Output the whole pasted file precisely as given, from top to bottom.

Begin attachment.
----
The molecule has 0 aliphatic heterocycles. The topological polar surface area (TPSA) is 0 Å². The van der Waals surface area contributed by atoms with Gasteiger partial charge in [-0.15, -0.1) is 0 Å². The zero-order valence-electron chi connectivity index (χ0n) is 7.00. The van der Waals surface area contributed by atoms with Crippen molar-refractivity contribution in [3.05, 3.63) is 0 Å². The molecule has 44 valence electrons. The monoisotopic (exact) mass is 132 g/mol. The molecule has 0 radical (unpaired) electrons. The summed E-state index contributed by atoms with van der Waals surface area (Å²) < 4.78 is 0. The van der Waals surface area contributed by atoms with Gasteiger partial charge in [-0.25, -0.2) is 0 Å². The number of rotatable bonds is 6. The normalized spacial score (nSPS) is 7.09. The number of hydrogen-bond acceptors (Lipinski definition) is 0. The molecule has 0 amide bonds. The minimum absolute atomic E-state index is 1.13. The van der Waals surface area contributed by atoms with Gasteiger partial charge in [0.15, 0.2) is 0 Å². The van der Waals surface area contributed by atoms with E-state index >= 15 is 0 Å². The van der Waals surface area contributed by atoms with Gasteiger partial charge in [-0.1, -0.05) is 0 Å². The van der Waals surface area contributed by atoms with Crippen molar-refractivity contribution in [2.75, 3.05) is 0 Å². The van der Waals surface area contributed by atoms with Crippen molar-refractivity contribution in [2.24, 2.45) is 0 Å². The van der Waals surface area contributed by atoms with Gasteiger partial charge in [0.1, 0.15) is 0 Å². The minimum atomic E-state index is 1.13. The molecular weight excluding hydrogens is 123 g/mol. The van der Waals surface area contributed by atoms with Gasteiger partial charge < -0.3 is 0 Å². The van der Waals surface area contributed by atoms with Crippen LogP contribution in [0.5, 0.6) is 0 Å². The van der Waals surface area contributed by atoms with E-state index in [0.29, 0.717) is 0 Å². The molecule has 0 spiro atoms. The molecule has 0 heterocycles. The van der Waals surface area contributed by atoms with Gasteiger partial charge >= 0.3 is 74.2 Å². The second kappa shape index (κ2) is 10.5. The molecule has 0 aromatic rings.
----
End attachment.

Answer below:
The molecule has 0 aliphatic heterocycles. The topological polar surface area (TPSA) is 0 Å². The van der Waals surface area contributed by atoms with Gasteiger partial charge in [-0.15, -0.1) is 0 Å². The zero-order valence-electron chi connectivity index (χ0n) is 7.00. The van der Waals surface area contributed by atoms with Crippen molar-refractivity contribution in [3.05, 3.63) is 0 Å². The molecule has 44 valence electrons. The monoisotopic (exact) mass is 132 g/mol. The molecule has 0 radical (unpaired) electrons. The summed E-state index contributed by atoms with van der Waals surface area (Å²) < 4.78 is 0. The van der Waals surface area contributed by atoms with Gasteiger partial charge in [-0.25, -0.2) is 0 Å². The number of rotatable bonds is 6. The normalized spacial score (nSPS) is 7.09. The number of hydrogen-bond acceptors (Lipinski definition) is 0. The molecule has 0 amide bonds. The minimum absolute atomic E-state index is 1.13. The van der Waals surface area contributed by atoms with Gasteiger partial charge in [0.15, 0.2) is 0 Å². The van der Waals surface area contributed by atoms with E-state index >= 15 is 0 Å². The van der Waals surface area contributed by atoms with Gasteiger partial charge in [-0.1, -0.05) is 0 Å². The van der Waals surface area contributed by atoms with Crippen molar-refractivity contribution in [2.75, 3.05) is 0 Å². The van der Waals surface area contributed by atoms with Crippen molar-refractivity contribution in [2.24, 2.45) is 0 Å². The van der Waals surface area contributed by atoms with Gasteiger partial charge in [0.1, 0.15) is 0 Å². The minimum atomic E-state index is 1.13. The molecular weight excluding hydrogens is 123 g/mol. The van der Waals surface area contributed by atoms with Gasteiger partial charge < -0.3 is 0 Å². The van der Waals surface area contributed by atoms with Crippen LogP contribution in [0.5, 0.6) is 0 Å². The van der Waals surface area contributed by atoms with E-state index in [0.29, 0.717) is 0 Å². The molecule has 0 spiro atoms. The molecule has 0 heterocycles. The van der Waals surface area contributed by atoms with Gasteiger partial charge >= 0.3 is 74.2 Å². The second kappa shape index (κ2) is 10.5. The molecule has 0 aromatic rings.